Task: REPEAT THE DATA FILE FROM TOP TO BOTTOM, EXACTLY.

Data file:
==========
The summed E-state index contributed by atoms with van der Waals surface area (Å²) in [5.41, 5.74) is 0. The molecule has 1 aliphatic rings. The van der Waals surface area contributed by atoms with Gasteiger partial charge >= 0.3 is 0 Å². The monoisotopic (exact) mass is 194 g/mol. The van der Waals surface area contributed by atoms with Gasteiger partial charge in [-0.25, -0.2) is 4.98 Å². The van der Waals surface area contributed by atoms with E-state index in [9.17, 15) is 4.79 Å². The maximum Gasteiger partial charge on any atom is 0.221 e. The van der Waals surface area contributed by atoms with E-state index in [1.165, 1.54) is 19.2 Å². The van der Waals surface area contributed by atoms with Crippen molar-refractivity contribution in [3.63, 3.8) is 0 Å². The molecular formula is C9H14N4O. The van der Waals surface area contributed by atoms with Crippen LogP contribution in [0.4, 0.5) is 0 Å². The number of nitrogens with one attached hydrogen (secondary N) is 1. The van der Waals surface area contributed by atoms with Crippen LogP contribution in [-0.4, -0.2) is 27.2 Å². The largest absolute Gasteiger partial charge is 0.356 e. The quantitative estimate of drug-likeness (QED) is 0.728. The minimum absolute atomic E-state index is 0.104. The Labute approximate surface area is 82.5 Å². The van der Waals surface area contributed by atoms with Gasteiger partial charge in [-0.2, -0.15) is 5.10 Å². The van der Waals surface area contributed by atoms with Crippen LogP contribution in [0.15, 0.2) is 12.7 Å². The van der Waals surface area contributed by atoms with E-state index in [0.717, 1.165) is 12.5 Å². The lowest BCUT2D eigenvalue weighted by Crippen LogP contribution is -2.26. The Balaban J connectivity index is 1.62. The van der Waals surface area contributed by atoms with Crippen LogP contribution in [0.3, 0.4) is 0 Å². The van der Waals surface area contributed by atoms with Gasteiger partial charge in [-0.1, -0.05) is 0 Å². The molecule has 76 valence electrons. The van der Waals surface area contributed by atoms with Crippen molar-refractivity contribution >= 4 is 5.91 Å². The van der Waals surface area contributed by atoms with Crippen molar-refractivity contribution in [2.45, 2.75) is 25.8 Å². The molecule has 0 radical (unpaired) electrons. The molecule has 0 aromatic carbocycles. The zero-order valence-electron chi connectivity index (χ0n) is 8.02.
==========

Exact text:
The summed E-state index contributed by atoms with van der Waals surface area (Å²) in [5.41, 5.74) is 0. The molecule has 1 aliphatic rings. The van der Waals surface area contributed by atoms with Gasteiger partial charge >= 0.3 is 0 Å². The monoisotopic (exact) mass is 194 g/mol. The van der Waals surface area contributed by atoms with Gasteiger partial charge in [-0.25, -0.2) is 4.98 Å². The van der Waals surface area contributed by atoms with E-state index in [9.17, 15) is 4.79 Å². The maximum Gasteiger partial charge on any atom is 0.221 e. The van der Waals surface area contributed by atoms with E-state index in [1.165, 1.54) is 19.2 Å². The van der Waals surface area contributed by atoms with Crippen molar-refractivity contribution in [3.63, 3.8) is 0 Å². The molecular formula is C9H14N4O. The van der Waals surface area contributed by atoms with Crippen LogP contribution in [0.4, 0.5) is 0 Å². The number of nitrogens with one attached hydrogen (secondary N) is 1. The van der Waals surface area contributed by atoms with Crippen LogP contribution in [-0.4, -0.2) is 27.2 Å². The largest absolute Gasteiger partial charge is 0.356 e. The quantitative estimate of drug-likeness (QED) is 0.728. The minimum absolute atomic E-state index is 0.104. The Labute approximate surface area is 82.5 Å². The van der Waals surface area contributed by atoms with Gasteiger partial charge in [-0.2, -0.15) is 5.10 Å². The van der Waals surface area contributed by atoms with Crippen LogP contribution in [0.15, 0.2) is 12.7 Å². The van der Waals surface area contributed by atoms with E-state index in [0.717, 1.165) is 12.5 Å². The lowest BCUT2D eigenvalue weighted by Crippen LogP contribution is -2.26. The Balaban J connectivity index is 1.62. The van der Waals surface area contributed by atoms with Crippen LogP contribution in [0.3, 0.4) is 0 Å². The van der Waals surface area contributed by atoms with Gasteiger partial charge in [-0.1, -0.05) is 0 Å². The molecule has 76 valence electrons. The van der Waals surface area contributed by atoms with Crippen molar-refractivity contribution >= 4 is 5.91 Å². The van der Waals surface area contributed by atoms with Crippen molar-refractivity contribution in [2.45, 2.75) is 25.8 Å². The molecule has 0 radical (unpaired) electrons. The molecule has 0 aromatic carbocycles. The zero-order valence-electron chi connectivity index (χ0n) is 8.02.